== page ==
Essay on Humanism
The Renaissance is the label we put upon the emergence of a new perspective and set of ideals in Europe. This does not mean that it was sudden, neat and clean. It was gradual, inconsistent, and variable from place to place. The Renaissance had its origins in Italy because a powerful merchant class arose in its cities that replaced the landed aristocracy and clergy as the leaders of society. This new class, along with many aristocrats and clergy, embraced humanist ideals. Generally speaking, humanism was a new worldly ideal to replace the medieval focus on eternal life. Humanism was founded on the idea that humanity is capable of greatness by its own means--through wealth, knowledge, art--and does not need to place all its efforts and hopes in God's salvation and the world of spirit and eternal life. One must immediately say that these two viewpoints were not perceived to be mutually exclusive. A change in the view of human capacity did not mean that there was no room for God or eternal life. Instead, it was a change in the way both God and salvation were viewed--although it is true that some people in the Renaissance did become almost completely interested and absorbed in human rather than spiritual concerns. Renaissance humanists of all types shared a great optimism that humanity's (God-given) artistic and intellectual abilities could raise humanity individually and collectively to a higher plane of life.
The Renaissance was made possible by new wealth and the rise of the merchant classes, particularly in Italy. In the century after 1450, Europe generally and in particular Italy, Rhineland Germany, and the Low Countries (Holland and Flanders) experienced a great recovery of trade and manufacturing after the war-torn and plague-ravaged late Middle Ages. The population expanded again, and prices rose. Merchants traded wools, linens, wine and other goods to the Muslim east for luxury goods such as silk and spices from China, Indonesia and India, including such goodies as pepper, cloves, cinnamon, nutmeg and ginger, which were valuable in making bland foods and slightly spoiled meats delicious and exciting. The most important social result of this new was the rise of the merchant class. They were an exclusive business elite, making up about 2% of the population of great Italian trading cities. They were wholesalers, bankers, distributors, and manufacturers--sometimes all at the same time. In many wealthy Italian cities like Venice or Florence, wealthy merchant families came to power either collectively (in a republic) or individually by establishing themselves as princely rulers. The papacy itself fell into the hands of these powerful families, who through intrigue and fighting attempted to get their own family members elected Pope. They built new palaces, such as the Medici's palace in Florence, and maintained courts.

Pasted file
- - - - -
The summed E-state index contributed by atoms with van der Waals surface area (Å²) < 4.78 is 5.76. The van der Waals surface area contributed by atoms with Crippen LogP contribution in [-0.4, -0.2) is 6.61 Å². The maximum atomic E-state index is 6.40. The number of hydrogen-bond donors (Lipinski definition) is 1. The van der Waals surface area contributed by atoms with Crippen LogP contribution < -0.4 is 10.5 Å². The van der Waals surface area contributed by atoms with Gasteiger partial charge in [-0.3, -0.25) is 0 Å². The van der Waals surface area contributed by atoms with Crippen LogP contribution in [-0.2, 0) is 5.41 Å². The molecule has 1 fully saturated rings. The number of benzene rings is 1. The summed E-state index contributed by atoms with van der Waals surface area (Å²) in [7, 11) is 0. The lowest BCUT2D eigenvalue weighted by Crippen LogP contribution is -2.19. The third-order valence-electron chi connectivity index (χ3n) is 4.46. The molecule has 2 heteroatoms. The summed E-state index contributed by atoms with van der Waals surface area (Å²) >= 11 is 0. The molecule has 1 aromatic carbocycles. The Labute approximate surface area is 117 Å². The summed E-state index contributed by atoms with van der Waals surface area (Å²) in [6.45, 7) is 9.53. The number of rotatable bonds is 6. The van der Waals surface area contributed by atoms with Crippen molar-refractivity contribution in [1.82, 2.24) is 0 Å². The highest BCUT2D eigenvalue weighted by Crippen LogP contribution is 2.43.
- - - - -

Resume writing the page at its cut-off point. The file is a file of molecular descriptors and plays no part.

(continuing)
The social influence of this merchant class was very important. Naturally, they developed a different social and moral outlook on life from the traditional aristocrats and clergy of the Middle Ages. They had a kind of secular ethic, not in the sense that they were atheist--they were not--but in the sense that they believed worldly accomplishments and wealth were honorable--just as honorable as fighting or praying had been in the middle ages. Landed aristocrats and clergy would deny this. Medieval monks or friars like St. Francis would say that wealth was dangerous to the soul, and usury was a sin. For knights, fighting was the chivalric ideal. Merchants, on the other hand--though they borrowed much from Christian and chivalric ideals (such as courtly love)--had their own code. They honored trade and wealth, and the earthly and spiritual good that wealth could produce: the wellbeing of the family, the state, the church, learning and art. In short, merchants and manufacturers believed that they ought to be...
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